IRS Proposes Rules on Multiple Employer Plans

On July 3, 2019, the IRS proposed rules that modify how employer qualification failures are treated if the employer provides retirement benefits through a multiple employer plan (MEP). As background, a MEP is a defined contribution plan in which multiple employers participate. For IRC and ERISA purposes, MEPs are considered a single plan. In the previous IRS rules on MEPs, there was a “unified plan rule” that meant that the whole MEP could be disqualified if one participating employer failed to satisfy a plan qualification requirement. This was known as the “one-bad-apple rule.”

This proposed rule does away with the one-bad-apple rule if certain conditions are met. This change comes in response to President Trump’s executive order on Strengthening Retirement Security in America. You can find more information on that executive order in our Compliance Corner article here.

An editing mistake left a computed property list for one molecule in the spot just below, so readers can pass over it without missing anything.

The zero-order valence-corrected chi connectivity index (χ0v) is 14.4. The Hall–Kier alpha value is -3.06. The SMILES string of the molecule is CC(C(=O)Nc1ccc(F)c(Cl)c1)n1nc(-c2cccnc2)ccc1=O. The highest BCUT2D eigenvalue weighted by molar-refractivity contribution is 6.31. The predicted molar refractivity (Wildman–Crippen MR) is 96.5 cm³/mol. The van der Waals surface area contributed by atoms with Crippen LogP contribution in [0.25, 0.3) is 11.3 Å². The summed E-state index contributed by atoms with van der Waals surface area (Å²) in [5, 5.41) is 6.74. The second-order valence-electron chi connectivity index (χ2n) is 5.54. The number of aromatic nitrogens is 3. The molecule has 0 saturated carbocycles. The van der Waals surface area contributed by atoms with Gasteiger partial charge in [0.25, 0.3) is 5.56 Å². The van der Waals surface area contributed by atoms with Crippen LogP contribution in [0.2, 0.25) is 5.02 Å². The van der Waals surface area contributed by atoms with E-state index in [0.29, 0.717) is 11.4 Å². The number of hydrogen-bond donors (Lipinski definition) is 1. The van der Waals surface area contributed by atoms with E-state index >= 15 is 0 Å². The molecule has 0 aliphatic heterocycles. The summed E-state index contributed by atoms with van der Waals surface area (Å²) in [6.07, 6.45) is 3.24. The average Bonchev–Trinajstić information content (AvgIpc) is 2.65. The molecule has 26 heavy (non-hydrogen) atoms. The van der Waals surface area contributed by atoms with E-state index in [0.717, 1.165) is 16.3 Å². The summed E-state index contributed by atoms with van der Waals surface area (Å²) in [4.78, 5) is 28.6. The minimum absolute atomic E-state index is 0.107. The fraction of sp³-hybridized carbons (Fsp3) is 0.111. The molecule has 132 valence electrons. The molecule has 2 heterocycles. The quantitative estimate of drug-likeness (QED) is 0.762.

Under the proposed rule, MEPs can avoid the disqualification of one participating employer causing the disqualification of the entire plan if the following requirements are met:

  • The MEP has to “spin off” the participant accounts of the employer that has been unresponsive after committing a qualification failure.
  • The MEP must establish procedures that promote compliance.
  • The MEP’s plan documents must explain the procedures the MEP will use to address participating employer failures.
  • The MEP must notify the participating employer of a failure by providing up to three notices that identify the failure, suggest remedial actions, and warn of the consequences of failing to take remedial action.
  • The MEP must allow the participating employer 90 days to respond to the qualification failure notice.
  • In implementing the spin-off of the disqualified participating employer, the MEP must give notice to the employees, stop accepting contributions from that employer, and spin-off the plan assets of that employer’s employees.

This proposed rule will be welcome news to MEP sponsors. The rule would become effective on or after the date the final rule is published in the federal register. The IRS will accept comments on the rule until October 1, 2019. MEP sponsors and their participating employers should consider the requirements set in place by this rule.

Proposed Rule on Multiple Employer Plans »